Apps for New Year’s Resolutions
Making New Year’s resolutions is easy. Keeping them is the tricky bit. For our last “Geek Beat” segment of 2014, Burt and I talked about apps that just might help you keep the promises we make to ourselves every Dec. 31.
First up is Lift, which I’ve used for over a year. Unlike a “to do” list for random, one-off tasks, Lift helps you track daily goals. There are a lot of things you should do every day, and if you do them every day long enough, it becomes a habit. Walking 10,000 steps, drinking 100 ounces of water, writing for 30 minutes… the app encourages you by telling you when you’re on a winning streak (you really don’t want to miss a day after walking 10,000 steps for 20 days straight), and reminding you when you’ve missed a goal.
There’s also a social aspect, where you can see how other people with the same goal are doing, and trade advice on how to get better at it. And finally, if you’re really serious about a goal, like losing weight, you can pay to connect with a real-life coach to help you along.
Interestingly, the very day we featured this app on Hawaii News Now, the company announced that it was rebranding itself as Coach.me. As CEO Tony Stubblebine explained on Product Hunt, the company (1.) wanted to avoid confusion with other companies named “Lift” (or “Lyft”), and also wanted to pivot to put its one-to-one personal coaching service front and center.
I don’t think I’ll ever sign up for coaching, but the company insists that the daily goal tracking aspect of their app will stick around, and stay free.
Next up we talked about RunKeeper and Fitbit, which have been around a long time but are still great ways to encourage exercise. In addition to tracking your activity, both have social features so you can compete with friends.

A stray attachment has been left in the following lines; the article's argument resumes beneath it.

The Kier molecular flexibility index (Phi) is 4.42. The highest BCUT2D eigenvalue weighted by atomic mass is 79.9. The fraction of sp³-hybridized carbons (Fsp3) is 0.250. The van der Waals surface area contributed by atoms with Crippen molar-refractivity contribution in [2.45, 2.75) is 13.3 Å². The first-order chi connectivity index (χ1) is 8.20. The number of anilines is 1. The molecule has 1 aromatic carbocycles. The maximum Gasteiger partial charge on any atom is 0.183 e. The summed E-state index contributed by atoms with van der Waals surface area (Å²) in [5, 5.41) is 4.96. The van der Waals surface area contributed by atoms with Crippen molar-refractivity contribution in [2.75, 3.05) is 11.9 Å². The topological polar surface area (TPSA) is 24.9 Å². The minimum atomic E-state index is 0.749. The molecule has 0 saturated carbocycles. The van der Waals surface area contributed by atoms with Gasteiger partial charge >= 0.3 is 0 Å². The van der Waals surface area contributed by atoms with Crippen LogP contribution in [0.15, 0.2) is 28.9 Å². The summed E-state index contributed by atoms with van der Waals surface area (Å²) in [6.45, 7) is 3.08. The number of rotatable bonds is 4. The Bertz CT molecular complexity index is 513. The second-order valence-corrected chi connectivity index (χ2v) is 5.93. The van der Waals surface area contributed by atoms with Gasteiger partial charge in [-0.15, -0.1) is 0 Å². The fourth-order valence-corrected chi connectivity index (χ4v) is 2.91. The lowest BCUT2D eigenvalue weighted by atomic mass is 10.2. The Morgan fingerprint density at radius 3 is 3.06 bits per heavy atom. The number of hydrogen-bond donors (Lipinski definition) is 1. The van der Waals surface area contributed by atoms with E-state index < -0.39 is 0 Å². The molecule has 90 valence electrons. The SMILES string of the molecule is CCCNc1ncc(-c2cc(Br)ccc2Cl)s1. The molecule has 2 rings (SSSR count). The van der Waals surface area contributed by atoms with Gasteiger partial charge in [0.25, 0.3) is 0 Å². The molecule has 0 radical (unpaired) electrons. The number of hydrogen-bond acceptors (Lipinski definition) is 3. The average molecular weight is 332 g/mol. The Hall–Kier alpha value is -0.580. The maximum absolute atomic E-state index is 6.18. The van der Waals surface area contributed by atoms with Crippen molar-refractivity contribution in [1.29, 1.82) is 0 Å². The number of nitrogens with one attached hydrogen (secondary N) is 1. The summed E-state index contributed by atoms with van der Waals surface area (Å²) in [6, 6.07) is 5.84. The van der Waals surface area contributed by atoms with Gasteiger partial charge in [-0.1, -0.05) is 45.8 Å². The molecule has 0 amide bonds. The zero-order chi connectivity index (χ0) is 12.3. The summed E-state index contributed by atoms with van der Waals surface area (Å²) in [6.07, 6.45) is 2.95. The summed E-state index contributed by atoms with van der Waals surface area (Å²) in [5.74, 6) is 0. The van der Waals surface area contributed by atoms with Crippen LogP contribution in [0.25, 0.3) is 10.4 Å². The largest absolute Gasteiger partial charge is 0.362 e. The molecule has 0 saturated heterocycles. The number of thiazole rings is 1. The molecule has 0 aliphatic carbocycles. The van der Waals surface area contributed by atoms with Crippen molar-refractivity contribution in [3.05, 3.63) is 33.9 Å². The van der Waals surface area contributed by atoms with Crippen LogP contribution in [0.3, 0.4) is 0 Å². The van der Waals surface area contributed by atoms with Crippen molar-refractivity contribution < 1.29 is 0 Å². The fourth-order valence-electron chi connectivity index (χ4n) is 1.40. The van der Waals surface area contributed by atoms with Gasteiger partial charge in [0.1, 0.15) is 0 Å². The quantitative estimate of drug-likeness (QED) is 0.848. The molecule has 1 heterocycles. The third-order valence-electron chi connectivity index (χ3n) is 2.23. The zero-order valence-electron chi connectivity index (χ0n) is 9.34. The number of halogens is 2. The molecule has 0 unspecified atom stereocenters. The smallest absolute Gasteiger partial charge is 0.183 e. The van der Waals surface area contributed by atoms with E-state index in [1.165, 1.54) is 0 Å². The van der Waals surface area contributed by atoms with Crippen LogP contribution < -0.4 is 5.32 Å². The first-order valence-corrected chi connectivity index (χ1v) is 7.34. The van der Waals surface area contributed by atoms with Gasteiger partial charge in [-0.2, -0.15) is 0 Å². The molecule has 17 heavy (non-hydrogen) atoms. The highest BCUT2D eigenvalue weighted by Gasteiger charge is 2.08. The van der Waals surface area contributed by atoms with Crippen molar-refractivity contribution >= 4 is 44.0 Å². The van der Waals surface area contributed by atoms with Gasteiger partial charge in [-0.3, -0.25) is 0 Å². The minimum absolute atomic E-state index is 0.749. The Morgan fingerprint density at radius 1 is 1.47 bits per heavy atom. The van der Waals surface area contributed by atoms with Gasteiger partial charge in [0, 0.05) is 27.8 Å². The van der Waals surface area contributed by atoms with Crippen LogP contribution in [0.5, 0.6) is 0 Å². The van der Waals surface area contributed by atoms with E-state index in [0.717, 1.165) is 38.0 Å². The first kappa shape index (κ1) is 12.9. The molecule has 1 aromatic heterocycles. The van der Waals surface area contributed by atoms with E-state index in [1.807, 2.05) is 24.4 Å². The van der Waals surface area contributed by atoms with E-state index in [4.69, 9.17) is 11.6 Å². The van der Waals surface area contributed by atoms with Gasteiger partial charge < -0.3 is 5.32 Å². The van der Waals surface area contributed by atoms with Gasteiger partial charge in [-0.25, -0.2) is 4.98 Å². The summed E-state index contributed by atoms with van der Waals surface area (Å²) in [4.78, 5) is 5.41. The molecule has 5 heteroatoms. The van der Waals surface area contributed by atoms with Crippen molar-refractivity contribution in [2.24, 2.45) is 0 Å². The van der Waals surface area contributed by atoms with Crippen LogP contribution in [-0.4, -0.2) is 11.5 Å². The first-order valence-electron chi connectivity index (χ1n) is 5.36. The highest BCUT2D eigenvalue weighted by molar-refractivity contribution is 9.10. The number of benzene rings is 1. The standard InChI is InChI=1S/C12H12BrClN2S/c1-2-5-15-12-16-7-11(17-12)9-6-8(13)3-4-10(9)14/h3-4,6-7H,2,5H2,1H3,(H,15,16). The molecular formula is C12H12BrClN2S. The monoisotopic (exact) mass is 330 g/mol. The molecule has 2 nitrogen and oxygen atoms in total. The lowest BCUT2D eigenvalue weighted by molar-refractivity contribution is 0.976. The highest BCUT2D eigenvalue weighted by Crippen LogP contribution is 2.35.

Fitbit comes with both hardware and software, but I have to admit, even though smartphones now have pedometer functionality built in, there’s still something compelling about using an elegant little device. After destroying at least four Fitbit One devices in the wash, however, I’ve downgraded to the smaller, cheaper Fitbit Zip… and keep it on my keychain, rather than on my belt.
Finally, we featured Duolingo, also now a well-established app but one that is still quite remarkable. If you’ve ever wanted to learn a new language, Duolingo is wonderfully fun, surprisingly effective, and fortunately, completely free. (Suck it, Rosetta Stone.) My wife and daughter both use it to study French, and they’re getting pretty good at it, talking to (and sometimes yelling at) their iPhones every night.
There’s a lot going on behind the scenes at Duolingo, harnessing a lot of people to do some important work, but all that matters is that you want to use the app every day to practice learning Spanish, French, German, Italian… and they day they expand to Asian languages, I’m going to jump on board, too.